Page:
TRENTON – The fact that 27 contaminated sites in New Jersey have been left off the federal Superfund list does not sit well with one congressman.
Rep. Frank Pallone (D-NJ) has sent a letter to Environmental Protection Agency Administrator Lisa Jackson demanding to know why the toxic sites were not included in the agency’s Superfund program, which helps clean hazardous waste sites.
“As the most densely populated state in the country, it is critical that these sites be cleaned up to protect the environment and the health of all New Jersey residents,” Pallone wrote.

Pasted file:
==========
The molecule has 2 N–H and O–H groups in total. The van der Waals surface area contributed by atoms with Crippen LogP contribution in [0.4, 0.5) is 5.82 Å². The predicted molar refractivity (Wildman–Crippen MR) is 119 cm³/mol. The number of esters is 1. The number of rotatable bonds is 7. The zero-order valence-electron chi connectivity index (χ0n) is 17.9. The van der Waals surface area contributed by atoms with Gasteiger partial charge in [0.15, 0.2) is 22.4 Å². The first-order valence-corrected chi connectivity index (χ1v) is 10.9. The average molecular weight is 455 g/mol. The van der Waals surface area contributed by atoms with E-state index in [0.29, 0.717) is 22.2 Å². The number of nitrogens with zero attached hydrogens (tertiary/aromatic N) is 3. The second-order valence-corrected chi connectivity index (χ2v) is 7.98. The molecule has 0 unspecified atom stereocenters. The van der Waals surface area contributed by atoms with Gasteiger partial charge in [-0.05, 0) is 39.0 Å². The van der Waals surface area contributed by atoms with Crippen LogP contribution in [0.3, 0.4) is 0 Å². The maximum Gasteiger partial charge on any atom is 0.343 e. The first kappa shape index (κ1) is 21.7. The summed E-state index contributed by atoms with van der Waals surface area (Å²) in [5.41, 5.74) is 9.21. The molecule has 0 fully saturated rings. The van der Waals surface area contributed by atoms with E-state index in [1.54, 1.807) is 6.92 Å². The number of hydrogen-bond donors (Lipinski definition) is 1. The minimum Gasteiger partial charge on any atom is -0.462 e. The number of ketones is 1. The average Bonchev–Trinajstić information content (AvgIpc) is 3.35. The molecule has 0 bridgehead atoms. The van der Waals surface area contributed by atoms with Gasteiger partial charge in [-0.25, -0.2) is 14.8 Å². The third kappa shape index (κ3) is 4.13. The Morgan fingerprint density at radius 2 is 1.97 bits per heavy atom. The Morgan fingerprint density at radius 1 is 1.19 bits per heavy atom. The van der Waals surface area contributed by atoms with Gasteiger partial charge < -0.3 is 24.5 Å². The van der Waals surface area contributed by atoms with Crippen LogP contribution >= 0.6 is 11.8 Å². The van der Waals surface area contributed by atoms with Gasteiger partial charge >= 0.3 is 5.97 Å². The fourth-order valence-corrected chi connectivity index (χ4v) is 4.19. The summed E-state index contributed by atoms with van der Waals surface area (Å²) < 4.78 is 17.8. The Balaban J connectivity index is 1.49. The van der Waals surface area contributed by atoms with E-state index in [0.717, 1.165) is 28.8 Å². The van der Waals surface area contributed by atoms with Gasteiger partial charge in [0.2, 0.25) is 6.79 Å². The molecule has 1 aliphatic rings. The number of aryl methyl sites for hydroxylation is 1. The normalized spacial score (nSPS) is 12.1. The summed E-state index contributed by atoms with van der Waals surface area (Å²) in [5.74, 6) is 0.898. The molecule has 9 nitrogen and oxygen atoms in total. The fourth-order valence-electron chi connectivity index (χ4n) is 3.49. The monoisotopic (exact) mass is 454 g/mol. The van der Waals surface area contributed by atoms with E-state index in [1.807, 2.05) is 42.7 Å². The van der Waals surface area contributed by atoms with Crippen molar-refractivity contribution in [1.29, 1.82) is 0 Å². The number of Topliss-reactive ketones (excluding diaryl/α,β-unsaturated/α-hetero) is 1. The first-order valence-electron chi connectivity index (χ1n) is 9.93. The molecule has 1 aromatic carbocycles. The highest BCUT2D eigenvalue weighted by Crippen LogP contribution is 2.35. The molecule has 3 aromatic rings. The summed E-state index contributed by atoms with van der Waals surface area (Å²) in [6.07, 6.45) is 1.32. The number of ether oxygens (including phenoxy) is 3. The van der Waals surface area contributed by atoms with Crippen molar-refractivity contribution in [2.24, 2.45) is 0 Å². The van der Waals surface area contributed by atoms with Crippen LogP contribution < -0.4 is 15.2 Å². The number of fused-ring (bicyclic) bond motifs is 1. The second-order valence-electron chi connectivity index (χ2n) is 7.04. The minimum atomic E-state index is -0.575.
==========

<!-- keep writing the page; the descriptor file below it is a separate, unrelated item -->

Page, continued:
Pallone has introduced “The Superfund Polluter Pays Act” to reinstate taxes on the oil and gas companies that frequently create the toxic sites. Those taxes expired in 1995.
In his letter, Pallone pointed out there were 27 sites in the state that had a Hazard Ranking Score that would qualify them to be part of the Superfund National Priorities List but they are not listed and therefore not eligible for federal cleanup dollars.
“Of particular concern to me are five sites in Middlesex and Union counties that clearly pose significant risks to public health,” Pallone’s letter states. “I would like to know why these sites are not listed on the NPL despite clearly meeting the threshold in the HRS.”
He said with proposed cuts in the program in the upcoming budget, more needs to be done to protect the country’s air quality and to ensure toxic waste sites are cleaned up.
The EPA could not be reached immediately for comment.